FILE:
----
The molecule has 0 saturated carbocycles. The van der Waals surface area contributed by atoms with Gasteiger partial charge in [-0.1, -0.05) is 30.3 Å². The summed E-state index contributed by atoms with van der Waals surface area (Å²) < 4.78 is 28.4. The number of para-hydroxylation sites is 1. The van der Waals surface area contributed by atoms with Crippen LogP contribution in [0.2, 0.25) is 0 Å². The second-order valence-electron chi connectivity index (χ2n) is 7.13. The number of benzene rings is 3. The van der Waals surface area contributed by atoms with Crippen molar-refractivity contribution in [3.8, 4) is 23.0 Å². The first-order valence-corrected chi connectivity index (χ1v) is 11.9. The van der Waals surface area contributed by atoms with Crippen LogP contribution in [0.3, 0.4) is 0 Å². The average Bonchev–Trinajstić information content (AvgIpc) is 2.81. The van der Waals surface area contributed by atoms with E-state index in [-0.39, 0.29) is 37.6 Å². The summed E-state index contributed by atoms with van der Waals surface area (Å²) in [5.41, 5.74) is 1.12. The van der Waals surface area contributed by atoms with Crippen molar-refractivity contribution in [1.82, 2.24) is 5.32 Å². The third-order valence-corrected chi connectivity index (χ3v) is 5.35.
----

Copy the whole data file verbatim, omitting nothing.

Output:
The molecule has 0 saturated carbocycles. The van der Waals surface area contributed by atoms with Gasteiger partial charge in [-0.1, -0.05) is 30.3 Å². The summed E-state index contributed by atoms with van der Waals surface area (Å²) < 4.78 is 28.4. The number of para-hydroxylation sites is 1. The van der Waals surface area contributed by atoms with Crippen LogP contribution in [0.2, 0.25) is 0 Å². The second-order valence-electron chi connectivity index (χ2n) is 7.13. The number of benzene rings is 3. The van der Waals surface area contributed by atoms with Crippen molar-refractivity contribution in [3.8, 4) is 23.0 Å². The first-order valence-corrected chi connectivity index (χ1v) is 11.9. The van der Waals surface area contributed by atoms with Crippen LogP contribution in [0.3, 0.4) is 0 Å². The average Bonchev–Trinajstić information content (AvgIpc) is 2.81. The van der Waals surface area contributed by atoms with E-state index in [-0.39, 0.29) is 37.6 Å². The summed E-state index contributed by atoms with van der Waals surface area (Å²) in [5.41, 5.74) is 1.12. The van der Waals surface area contributed by atoms with Crippen molar-refractivity contribution in [1.82, 2.24) is 5.32 Å². The third-order valence-corrected chi connectivity index (χ3v) is 5.35.